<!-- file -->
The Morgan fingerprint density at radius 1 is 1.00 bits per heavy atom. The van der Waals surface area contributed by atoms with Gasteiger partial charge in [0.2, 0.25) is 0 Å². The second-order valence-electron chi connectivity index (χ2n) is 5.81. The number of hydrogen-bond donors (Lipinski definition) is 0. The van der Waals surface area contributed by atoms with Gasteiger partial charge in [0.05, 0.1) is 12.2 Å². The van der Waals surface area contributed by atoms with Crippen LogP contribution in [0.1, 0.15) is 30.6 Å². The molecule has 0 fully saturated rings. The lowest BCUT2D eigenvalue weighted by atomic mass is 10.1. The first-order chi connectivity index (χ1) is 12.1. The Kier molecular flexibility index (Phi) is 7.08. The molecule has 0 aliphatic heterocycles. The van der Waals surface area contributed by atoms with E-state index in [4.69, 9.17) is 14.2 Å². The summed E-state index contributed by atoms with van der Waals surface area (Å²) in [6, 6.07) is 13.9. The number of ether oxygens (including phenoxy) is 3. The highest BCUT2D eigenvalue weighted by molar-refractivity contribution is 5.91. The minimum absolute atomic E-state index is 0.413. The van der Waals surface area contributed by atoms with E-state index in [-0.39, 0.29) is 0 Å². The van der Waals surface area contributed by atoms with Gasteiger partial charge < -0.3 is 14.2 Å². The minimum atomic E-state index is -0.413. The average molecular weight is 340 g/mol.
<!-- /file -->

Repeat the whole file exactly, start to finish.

The Morgan fingerprint density at radius 1 is 1.00 bits per heavy atom. The van der Waals surface area contributed by atoms with Gasteiger partial charge in [0.2, 0.25) is 0 Å². The second-order valence-electron chi connectivity index (χ2n) is 5.81. The number of hydrogen-bond donors (Lipinski definition) is 0. The van der Waals surface area contributed by atoms with Gasteiger partial charge in [0.05, 0.1) is 12.2 Å². The van der Waals surface area contributed by atoms with Crippen LogP contribution in [0.1, 0.15) is 30.6 Å². The molecule has 0 fully saturated rings. The lowest BCUT2D eigenvalue weighted by atomic mass is 10.1. The first-order chi connectivity index (χ1) is 12.1. The Kier molecular flexibility index (Phi) is 7.08. The molecule has 0 aliphatic heterocycles. The van der Waals surface area contributed by atoms with E-state index in [4.69, 9.17) is 14.2 Å². The summed E-state index contributed by atoms with van der Waals surface area (Å²) in [6, 6.07) is 13.9. The number of ether oxygens (including phenoxy) is 3. The highest BCUT2D eigenvalue weighted by molar-refractivity contribution is 5.91. The minimum absolute atomic E-state index is 0.413. The van der Waals surface area contributed by atoms with E-state index in [-0.39, 0.29) is 0 Å². The van der Waals surface area contributed by atoms with Gasteiger partial charge < -0.3 is 14.2 Å². The minimum atomic E-state index is -0.413. The average molecular weight is 340 g/mol.